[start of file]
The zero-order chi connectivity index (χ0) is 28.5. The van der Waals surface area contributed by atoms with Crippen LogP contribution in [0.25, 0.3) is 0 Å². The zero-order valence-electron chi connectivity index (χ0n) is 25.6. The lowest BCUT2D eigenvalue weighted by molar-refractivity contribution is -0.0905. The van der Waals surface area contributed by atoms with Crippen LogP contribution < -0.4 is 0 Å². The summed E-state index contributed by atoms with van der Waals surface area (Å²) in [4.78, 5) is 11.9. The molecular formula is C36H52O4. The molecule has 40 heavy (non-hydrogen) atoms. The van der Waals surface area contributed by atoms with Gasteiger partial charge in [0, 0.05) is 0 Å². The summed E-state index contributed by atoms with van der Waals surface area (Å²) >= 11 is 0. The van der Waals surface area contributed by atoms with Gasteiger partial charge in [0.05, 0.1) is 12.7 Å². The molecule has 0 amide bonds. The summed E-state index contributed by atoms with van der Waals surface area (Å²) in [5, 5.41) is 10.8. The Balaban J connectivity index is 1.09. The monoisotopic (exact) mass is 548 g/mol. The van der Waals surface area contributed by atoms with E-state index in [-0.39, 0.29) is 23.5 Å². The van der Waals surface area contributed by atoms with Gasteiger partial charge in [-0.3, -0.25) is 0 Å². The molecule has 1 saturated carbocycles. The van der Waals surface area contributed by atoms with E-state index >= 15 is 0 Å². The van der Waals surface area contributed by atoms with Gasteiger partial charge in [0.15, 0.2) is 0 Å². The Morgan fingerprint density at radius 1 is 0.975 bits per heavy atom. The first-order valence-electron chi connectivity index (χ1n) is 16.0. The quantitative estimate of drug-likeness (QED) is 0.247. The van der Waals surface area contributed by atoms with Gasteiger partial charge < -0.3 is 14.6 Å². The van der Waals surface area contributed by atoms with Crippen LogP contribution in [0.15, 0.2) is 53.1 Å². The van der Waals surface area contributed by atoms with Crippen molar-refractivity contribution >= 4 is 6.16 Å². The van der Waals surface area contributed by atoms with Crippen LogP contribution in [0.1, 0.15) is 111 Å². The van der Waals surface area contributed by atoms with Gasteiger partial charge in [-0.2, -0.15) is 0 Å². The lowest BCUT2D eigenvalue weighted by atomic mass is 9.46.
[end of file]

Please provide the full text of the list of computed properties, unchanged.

The zero-order chi connectivity index (χ0) is 28.5. The van der Waals surface area contributed by atoms with Crippen LogP contribution in [0.25, 0.3) is 0 Å². The zero-order valence-electron chi connectivity index (χ0n) is 25.6. The lowest BCUT2D eigenvalue weighted by molar-refractivity contribution is -0.0905. The van der Waals surface area contributed by atoms with Crippen LogP contribution < -0.4 is 0 Å². The summed E-state index contributed by atoms with van der Waals surface area (Å²) in [4.78, 5) is 11.9. The molecular formula is C36H52O4. The molecule has 40 heavy (non-hydrogen) atoms. The van der Waals surface area contributed by atoms with Gasteiger partial charge in [0, 0.05) is 0 Å². The summed E-state index contributed by atoms with van der Waals surface area (Å²) >= 11 is 0. The van der Waals surface area contributed by atoms with Gasteiger partial charge in [0.05, 0.1) is 12.7 Å². The molecule has 0 amide bonds. The summed E-state index contributed by atoms with van der Waals surface area (Å²) in [5, 5.41) is 10.8. The Balaban J connectivity index is 1.09. The monoisotopic (exact) mass is 548 g/mol. The van der Waals surface area contributed by atoms with E-state index in [-0.39, 0.29) is 23.5 Å². The van der Waals surface area contributed by atoms with Gasteiger partial charge in [-0.3, -0.25) is 0 Å². The molecule has 1 saturated carbocycles. The van der Waals surface area contributed by atoms with E-state index >= 15 is 0 Å². The van der Waals surface area contributed by atoms with Gasteiger partial charge in [0.15, 0.2) is 0 Å². The Morgan fingerprint density at radius 1 is 0.975 bits per heavy atom. The first-order valence-electron chi connectivity index (χ1n) is 16.0. The quantitative estimate of drug-likeness (QED) is 0.247. The van der Waals surface area contributed by atoms with Gasteiger partial charge < -0.3 is 14.6 Å². The van der Waals surface area contributed by atoms with Crippen LogP contribution in [0.15, 0.2) is 53.1 Å². The van der Waals surface area contributed by atoms with Crippen molar-refractivity contribution >= 4 is 6.16 Å². The van der Waals surface area contributed by atoms with Crippen LogP contribution in [0.1, 0.15) is 111 Å². The van der Waals surface area contributed by atoms with Gasteiger partial charge in [-0.2, -0.15) is 0 Å². The lowest BCUT2D eigenvalue weighted by atomic mass is 9.46.